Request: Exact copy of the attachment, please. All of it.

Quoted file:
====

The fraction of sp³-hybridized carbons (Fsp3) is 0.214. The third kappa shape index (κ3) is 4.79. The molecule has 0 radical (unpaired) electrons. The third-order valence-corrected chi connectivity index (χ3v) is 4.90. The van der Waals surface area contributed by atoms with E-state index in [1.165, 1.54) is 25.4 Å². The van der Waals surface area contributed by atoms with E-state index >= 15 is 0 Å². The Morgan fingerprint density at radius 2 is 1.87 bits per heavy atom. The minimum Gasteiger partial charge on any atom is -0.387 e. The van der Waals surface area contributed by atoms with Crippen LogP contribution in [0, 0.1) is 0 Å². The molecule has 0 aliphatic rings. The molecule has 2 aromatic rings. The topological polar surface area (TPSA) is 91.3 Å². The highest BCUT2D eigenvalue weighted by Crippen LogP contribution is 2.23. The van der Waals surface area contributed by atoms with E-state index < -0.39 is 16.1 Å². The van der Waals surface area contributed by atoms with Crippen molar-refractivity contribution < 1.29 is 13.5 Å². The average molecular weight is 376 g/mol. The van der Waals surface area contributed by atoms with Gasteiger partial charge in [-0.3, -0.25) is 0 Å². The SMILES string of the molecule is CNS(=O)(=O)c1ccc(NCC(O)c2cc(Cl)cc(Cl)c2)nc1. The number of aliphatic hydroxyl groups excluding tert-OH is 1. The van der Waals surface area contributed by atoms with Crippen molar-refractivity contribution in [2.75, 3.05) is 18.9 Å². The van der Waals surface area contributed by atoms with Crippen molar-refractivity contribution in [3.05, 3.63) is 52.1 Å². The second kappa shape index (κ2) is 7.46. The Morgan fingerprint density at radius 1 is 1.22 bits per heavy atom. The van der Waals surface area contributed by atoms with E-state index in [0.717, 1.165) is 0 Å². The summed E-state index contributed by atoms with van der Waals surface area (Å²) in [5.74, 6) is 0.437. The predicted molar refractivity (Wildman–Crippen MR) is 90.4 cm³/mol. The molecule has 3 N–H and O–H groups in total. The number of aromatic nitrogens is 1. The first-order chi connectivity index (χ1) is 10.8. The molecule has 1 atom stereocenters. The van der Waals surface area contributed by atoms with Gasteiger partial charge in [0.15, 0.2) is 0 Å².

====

The fraction of sp³-hybridized carbons (Fsp3) is 0.214. The third kappa shape index (κ3) is 4.79. The molecule has 0 radical (unpaired) electrons. The third-order valence-corrected chi connectivity index (χ3v) is 4.90. The van der Waals surface area contributed by atoms with E-state index in [1.165, 1.54) is 25.4 Å². The van der Waals surface area contributed by atoms with E-state index >= 15 is 0 Å². The Morgan fingerprint density at radius 2 is 1.87 bits per heavy atom. The minimum Gasteiger partial charge on any atom is -0.387 e. The van der Waals surface area contributed by atoms with Crippen LogP contribution in [0, 0.1) is 0 Å². The molecule has 0 aliphatic rings. The molecule has 2 aromatic rings. The topological polar surface area (TPSA) is 91.3 Å². The highest BCUT2D eigenvalue weighted by Crippen LogP contribution is 2.23. The van der Waals surface area contributed by atoms with E-state index < -0.39 is 16.1 Å². The van der Waals surface area contributed by atoms with Crippen molar-refractivity contribution < 1.29 is 13.5 Å². The average molecular weight is 376 g/mol. The van der Waals surface area contributed by atoms with Gasteiger partial charge in [-0.3, -0.25) is 0 Å². The SMILES string of the molecule is CNS(=O)(=O)c1ccc(NCC(O)c2cc(Cl)cc(Cl)c2)nc1. The number of aliphatic hydroxyl groups excluding tert-OH is 1. The van der Waals surface area contributed by atoms with Crippen molar-refractivity contribution in [2.75, 3.05) is 18.9 Å². The van der Waals surface area contributed by atoms with Crippen molar-refractivity contribution in [3.05, 3.63) is 52.1 Å². The second kappa shape index (κ2) is 7.46. The Morgan fingerprint density at radius 1 is 1.22 bits per heavy atom. The van der Waals surface area contributed by atoms with E-state index in [0.717, 1.165) is 0 Å². The summed E-state index contributed by atoms with van der Waals surface area (Å²) in [5.74, 6) is 0.437. The predicted molar refractivity (Wildman–Crippen MR) is 90.4 cm³/mol. The molecule has 3 N–H and O–H groups in total. The number of aromatic nitrogens is 1. The first-order chi connectivity index (χ1) is 10.8. The molecule has 1 atom stereocenters. The van der Waals surface area contributed by atoms with Gasteiger partial charge in [0.15, 0.2) is 0 Å².